Health care workers were plunged into a crisis in 2020 when the pandemic reached North America, and as the pandemic evolved, many were forced to make major shifts in their roles.
Jennifer Snowdon, a 2014 graduate of Michener’s Medical Laboratory Science program, experienced this shift firsthand.
As the Regional Manager of Laboratory Quality Assurance and Point of Care Testing at Loyola Medicine, a hospital network in Illinois, Jennifer’s team conducted 150,000 COVID tests over a one-year period. With such a high volume of testing, the team had to adapt their workflow constantly to accommodate the waves of the pandemic and the changing needs of each department in the hospital – all while pivoting at a moment’s notice.
“There was a lot of uncertainty in the beginning and scrambling to figure out what to do next,” says Jennifer. “We didn’t have the supplies to accommodate this amount of testing, so we started problem solving on the spot with an incredibly quick turnaround.”
To keep up with the testing demands and to work efficiently with the limited supplies they had, the lab team implemented six different methods of COVID testing. Asymptomatic surgical patients, for example, needed rapid testing before a procedure, but patients who were admitted into the hospital needed the most sensitive testing to avoid widespread COVID infection.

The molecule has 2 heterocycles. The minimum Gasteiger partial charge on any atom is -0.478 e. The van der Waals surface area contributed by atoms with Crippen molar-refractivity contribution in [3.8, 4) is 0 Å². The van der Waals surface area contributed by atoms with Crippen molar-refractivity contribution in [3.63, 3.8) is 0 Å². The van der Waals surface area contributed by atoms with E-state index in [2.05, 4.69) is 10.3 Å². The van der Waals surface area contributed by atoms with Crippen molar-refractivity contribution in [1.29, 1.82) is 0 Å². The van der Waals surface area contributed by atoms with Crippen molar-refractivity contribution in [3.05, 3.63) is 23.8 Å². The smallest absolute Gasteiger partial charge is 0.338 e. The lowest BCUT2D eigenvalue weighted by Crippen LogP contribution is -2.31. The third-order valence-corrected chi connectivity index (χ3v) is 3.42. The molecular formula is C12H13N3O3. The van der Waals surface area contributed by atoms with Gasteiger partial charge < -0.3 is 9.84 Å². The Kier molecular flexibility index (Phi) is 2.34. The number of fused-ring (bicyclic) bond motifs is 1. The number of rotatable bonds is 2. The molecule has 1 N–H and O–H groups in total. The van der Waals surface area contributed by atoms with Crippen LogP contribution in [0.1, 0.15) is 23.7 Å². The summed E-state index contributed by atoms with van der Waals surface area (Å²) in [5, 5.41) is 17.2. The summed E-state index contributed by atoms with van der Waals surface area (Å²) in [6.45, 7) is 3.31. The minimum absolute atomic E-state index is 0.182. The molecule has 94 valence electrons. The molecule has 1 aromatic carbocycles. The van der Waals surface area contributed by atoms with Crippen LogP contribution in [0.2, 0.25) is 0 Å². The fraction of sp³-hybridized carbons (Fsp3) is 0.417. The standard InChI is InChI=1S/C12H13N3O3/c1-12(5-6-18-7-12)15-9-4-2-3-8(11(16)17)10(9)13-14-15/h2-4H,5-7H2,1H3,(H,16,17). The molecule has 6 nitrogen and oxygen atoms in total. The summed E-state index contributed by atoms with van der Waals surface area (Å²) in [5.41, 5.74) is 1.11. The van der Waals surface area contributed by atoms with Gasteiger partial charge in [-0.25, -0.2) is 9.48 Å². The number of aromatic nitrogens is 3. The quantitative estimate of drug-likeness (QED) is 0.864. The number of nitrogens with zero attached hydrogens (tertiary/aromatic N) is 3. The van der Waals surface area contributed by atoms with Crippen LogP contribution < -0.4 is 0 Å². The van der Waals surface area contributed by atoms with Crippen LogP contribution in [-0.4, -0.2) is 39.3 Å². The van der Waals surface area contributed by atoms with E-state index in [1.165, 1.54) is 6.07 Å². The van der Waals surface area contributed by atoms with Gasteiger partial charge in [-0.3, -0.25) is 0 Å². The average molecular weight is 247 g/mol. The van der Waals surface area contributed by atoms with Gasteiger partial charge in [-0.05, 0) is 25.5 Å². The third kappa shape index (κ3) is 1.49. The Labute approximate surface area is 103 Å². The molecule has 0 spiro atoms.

“The Emergency Department was hit hard, and we created a new workflow just to accommodate that department,” says Jennifer. “We had to strategize and create a whole algorithm to make sure the right people were getting tested at the right time.”
As a manager of laboratory quality in a major hospital network, Jennifer’s role became crucial in the pandemic. Her leadership skills allowed her to interact and liaise quickly between many departments at once, and she says her Michener training made her a good fit for this role.
“In my program, there was a focus on leadership and interdisciplinary skills, and I see every day how relevant this is,” she says. “Other departments know they can contact me any time if there’s an issue and I can help solve those problems.”
Over a year into the pandemic, Jennifer’s team has shifted its focus again, but this time their testing is less reactive. “We’re now working on getting our community back to work and back on campus.”